Important Australian Fine Art + International Art
27 November 2019


born 1950, British

cast iron

72.5 x 37.0 x 32.5 cm

edition: unique

signed with initials, dated and inscribed on base: AMDG 2719 / 2015

$350,000 – 450,000
Sold for $549,000 (inc. BP) in Auction 59 - 27 November 2019, Melbourne

Sean Kelly, New York
Private collection, Melbourne, acquired from the above in May 2016

Catalogue text

With his original training as an anthropologist, revered English sculptor Antony Gormley creates figurative forms that synthetise mind and matter, an affective association that is subjective to each viewer. His is an art of big statements, condensed into solitary figures set against landscapes or confined within manmade spaces. As his current major retrospective at London’s Royal Academy of Arts demonstrates, Gormley’s practice has steadily evolved over forty-five years, moving from the iron body casts that won him the Turner Prize for contemporary art in 1994, to increasingly abstract figurative sculptures and installations reliant on audience participation. Since the early 2000s, Gormley’s artistic process has involved sophisticated 3D mapping technology, translating human forms into complex constructions of small geometric prisms. Small Yield, 2015, is no exception, belonging to a recent series of sculptures collectively named “Big Beamers”, using closed steel beams to create volumes that could be described as human architecture. The Art Gallery of Western Australia holds examples of this series in their permanent collection, Big Yield, 2015 (the larger-than-life version of Small Yield) and Big Pluck 2, 2016, which stand as sentinels at the entrance of the gallery.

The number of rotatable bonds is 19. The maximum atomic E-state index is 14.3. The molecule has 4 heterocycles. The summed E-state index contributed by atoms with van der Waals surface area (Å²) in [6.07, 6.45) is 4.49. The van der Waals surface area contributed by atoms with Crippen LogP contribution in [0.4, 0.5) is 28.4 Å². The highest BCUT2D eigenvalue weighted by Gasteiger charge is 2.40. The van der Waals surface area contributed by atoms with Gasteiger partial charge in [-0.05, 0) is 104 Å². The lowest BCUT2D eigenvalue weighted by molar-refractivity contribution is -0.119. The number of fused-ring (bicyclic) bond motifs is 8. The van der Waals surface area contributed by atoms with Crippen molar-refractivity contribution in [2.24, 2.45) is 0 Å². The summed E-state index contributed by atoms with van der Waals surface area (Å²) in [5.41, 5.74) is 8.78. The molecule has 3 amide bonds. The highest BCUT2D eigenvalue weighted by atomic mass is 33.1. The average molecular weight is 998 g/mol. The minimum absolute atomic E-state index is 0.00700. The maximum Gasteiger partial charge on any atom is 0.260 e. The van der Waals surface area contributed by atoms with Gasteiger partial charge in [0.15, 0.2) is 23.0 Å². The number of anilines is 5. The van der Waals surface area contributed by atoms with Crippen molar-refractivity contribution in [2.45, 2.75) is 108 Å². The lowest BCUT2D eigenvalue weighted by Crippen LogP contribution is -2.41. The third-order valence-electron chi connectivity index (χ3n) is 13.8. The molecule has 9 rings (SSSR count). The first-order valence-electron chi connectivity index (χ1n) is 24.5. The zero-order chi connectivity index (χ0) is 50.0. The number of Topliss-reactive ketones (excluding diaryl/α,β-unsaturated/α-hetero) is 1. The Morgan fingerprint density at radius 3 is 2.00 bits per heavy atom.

While Gormley is loosely associated with the rag-tag group artists of New British Sculpture, he stood alone with his unequivocally figurative subject matter, using his own body as the archetypal form symbolic of the everyman. Almost always built from direct plaster moulds of real bodies, then cast in iron and lead, Gormley’s sculptures reflect negative space enclosed within, and, by extension, the space in which the works are then displayed – the gallery itself becoming a larger enclosure of the form. Until recently the contours of Gormley’s body forms have been smooth and recognisable, often emphasising the vertical and horizontal axes that defined the body enclosed within. This is the case with Bridge, 1985, which was exhibited alongside the Big Beamers at Sean Kelly Gallery in 2016. These main axes are integral to digital scanning and three-dimensional modelling technology which have revolutionised the artist’s methods of creation since the early 2000s, transforming the mechanical measuring of Vitruvian proportions into a sophisticated mapped matrix (still based on the artist’s own body).

Small Yield repeats the trace of the artist’s body, of his existence in space and time ad infinitum. As a three-dimensional form of x, y and z co-ordinates, the sculpture traces not only the external edges of the artist’s body but its internal volume, replacing the positive space that had formerly been occupied by Gormley’s earthly, physical body. Small Yield is a net, with lacunae between the vertical and horizontal beams, interstices which let in light, air and shadow. By using geometric prisms (cubes, blocks and beams) to construct an anthropomorphic form, Gormley adapts his volumetric lexicon to fit within the orthogonal matrix of the urban grid and of virtual space – the defining space of our era.

Gormley’s volumetric permutations of the body take analytical cubist figuration further than Picasso and Braque’s wildest dreams, deep into a reductive process of abstraction. The digital changes to Gormley’s artistic process also created change in the emotive resonance of his sculptures. Small Yield, like the other Big Beamer works, is far from expressionless. While remaining anonymous, they convey powerful emotions. Like thespians, their posture suggests a magnitude, crippling woes or jubilant ecstasy. Gormley spoke of this seismic transformation in his practice in 2014: